Welcome to network equipment

The aftermath of yet another bout of bloodletting in the network communications industry saw a dazed and confused CEO of a major equipment maker simply throw up his hands in frustration.

Nortel CEO John Roth admits he can’t predict the behaviour of his major customers after announcing yet another financial bombshell in late March, when he warned that his company’s revenues would be weaker than expected in the current fiscal quarter.

Nortel certainly isn’t alone. Cisco Systems has likewise been prepping the financial community for weeks with snippets of news that its financial performance, too, will also fall below expectations, while 3Com recently reported a loss in its fiscal quarter. Welcome to the Great Depression of communications networking.

The current depressed market, particularly in the carrier segment, seems to have completely blindsided network equipment makers and that, frankly, comes as a shock. Companies like Nortel and particularly Cisco achieved tremendous revenue growth – upwards of 35 per cent to 45 per cent annually – through a predictable model. Cisco, for example, prior to missing its financial targets earlier this year, had an incredible string of more than 30 consecutive quarters where it met or exceeded growth expectations. The company has long attributed its stellar success to the intimate relationships it has with customers, which kept them in tune with spending habits. Likewise Nortel was equally tight with its equipment buyers.

When Nortel back in January declared it would not meet projections, blaming reduced capital spending by U.S.-based carriers, industry observers had a difficult time believing the company could so badly misread the market. Industry and financial analysts were skeptical that Nortel and Cisco could not have foreseen the onset of such extreme spending freezes by telecommunications carriers or predicted the disappearance of venture capital funding for communication service start-ups.

But as the news gets progressively worse each month, maybe Roth and Nortel can’t forecast market demand or predict customer behaviour anymore.

In fairness to the beleaguered equipment makers, likely some fundamental changes have occurred in their businesses. Telecommunication carriers in particular have spend enormous amounts of money on network infrastructure builds over the past three years, but seem to be taking a spending breather, possibly to realize some return on all those expensive networks put in place.

Decision making by carriers also appears to be much more arbitrary, in contrast to their typically methodical approach. Spending decisions by these customers suddenly appears to be much more rapid, where budget allocations, which may have taken many months to determine, are being reassessed and changed over the course of weeks.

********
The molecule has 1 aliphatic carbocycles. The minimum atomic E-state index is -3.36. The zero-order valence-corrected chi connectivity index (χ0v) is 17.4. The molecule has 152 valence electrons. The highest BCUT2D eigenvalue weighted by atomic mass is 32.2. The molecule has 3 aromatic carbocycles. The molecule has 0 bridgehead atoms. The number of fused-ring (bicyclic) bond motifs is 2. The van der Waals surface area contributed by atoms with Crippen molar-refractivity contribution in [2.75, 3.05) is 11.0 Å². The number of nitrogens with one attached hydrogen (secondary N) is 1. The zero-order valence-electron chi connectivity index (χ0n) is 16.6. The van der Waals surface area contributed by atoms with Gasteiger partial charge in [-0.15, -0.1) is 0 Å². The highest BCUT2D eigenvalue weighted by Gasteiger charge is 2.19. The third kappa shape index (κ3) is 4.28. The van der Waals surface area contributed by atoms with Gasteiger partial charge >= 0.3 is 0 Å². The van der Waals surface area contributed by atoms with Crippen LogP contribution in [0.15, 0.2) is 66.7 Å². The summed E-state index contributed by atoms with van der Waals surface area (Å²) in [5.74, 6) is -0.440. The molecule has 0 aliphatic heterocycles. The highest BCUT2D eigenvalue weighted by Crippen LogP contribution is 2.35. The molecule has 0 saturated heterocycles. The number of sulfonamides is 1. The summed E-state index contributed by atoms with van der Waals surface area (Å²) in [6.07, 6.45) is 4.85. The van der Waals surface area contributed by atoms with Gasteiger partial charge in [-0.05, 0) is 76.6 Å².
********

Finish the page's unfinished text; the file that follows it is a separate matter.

With all the gloom and doom, reality has been lost. Yes, the communications equipment industry is in the midst of a horrible downturn – the toughest period in recent memory. However, most experts agree this is a temporary situation and undoubtedly the network equipment purchasing doldrums, particularly among telecommunication carriers, will end, and hopefully sooner rather than later. Communication infrastructures haven’t suddenly gone out of style or necessity, and who would argue that networks wouldn’t continue to underpin computing?

We’re witnessing an evolution that will undoubtedly spur change among equipment makers. Those that emerge from the network communications equipment drought of 2001 will be much the wiser, having learned the dangers of focusing on limited sets of customers and relatively few product offerings. Look for much more diversification in the future.

Nortel’s undoing during this difficult year may have been the result of too much emphasis on large U.S.-based carrier customers and voice equipment. Among the most successful Nortel business units these days is its enterprise base, where the Canadian office reports more than 30 per cent year-over-year growth. Unfortunately, because the enterprise represents a relatively small portion of Nortel’s business, such solid performance hasn’t been enough to carry the company through these lean times.

Diversification will be a tough pill to swallow. It generally means much more conservative revenue growth – not the 30-plus per cent that was typical for network equipment makers during the good years prior to 2001. However, downward turns in the market, for a diversified company, would also tend to be much less devastating since slower growth in some areas would be offset by higher rates achieved in other business segments. There’s not the astronomical rise in market capitalization as a result, but business is much less volatile.

A key question is whether Cisco and Nortel could successfully operate on lower market capitalization due to much less aggressive growth? High valuations of Cisco and Nortel stocks have previously served as enabling collateral for acquisitions that have been key to advancing network communications technology. It’s no surprise that the frenzy of purchases by the likes of Cisco and Nortel that characterized the previous three years have ended abruptly due to the modest value of the respective stocks of both companies.

It would seem wise and necessary for equipment makers to proceed with caution once good health returns to the network communications market. Nortel and Cisco have been driven to near ruination by recent events and years of market capitalization growth were lost in mere months.

When a business whose success absolutely depends on accurately reading and predicting the behaviour of the market throws up its hands in frustration, clearly the message is that the current way of doing business cannot continue.

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Jim Love, Chief Content Officer, IT World Canada

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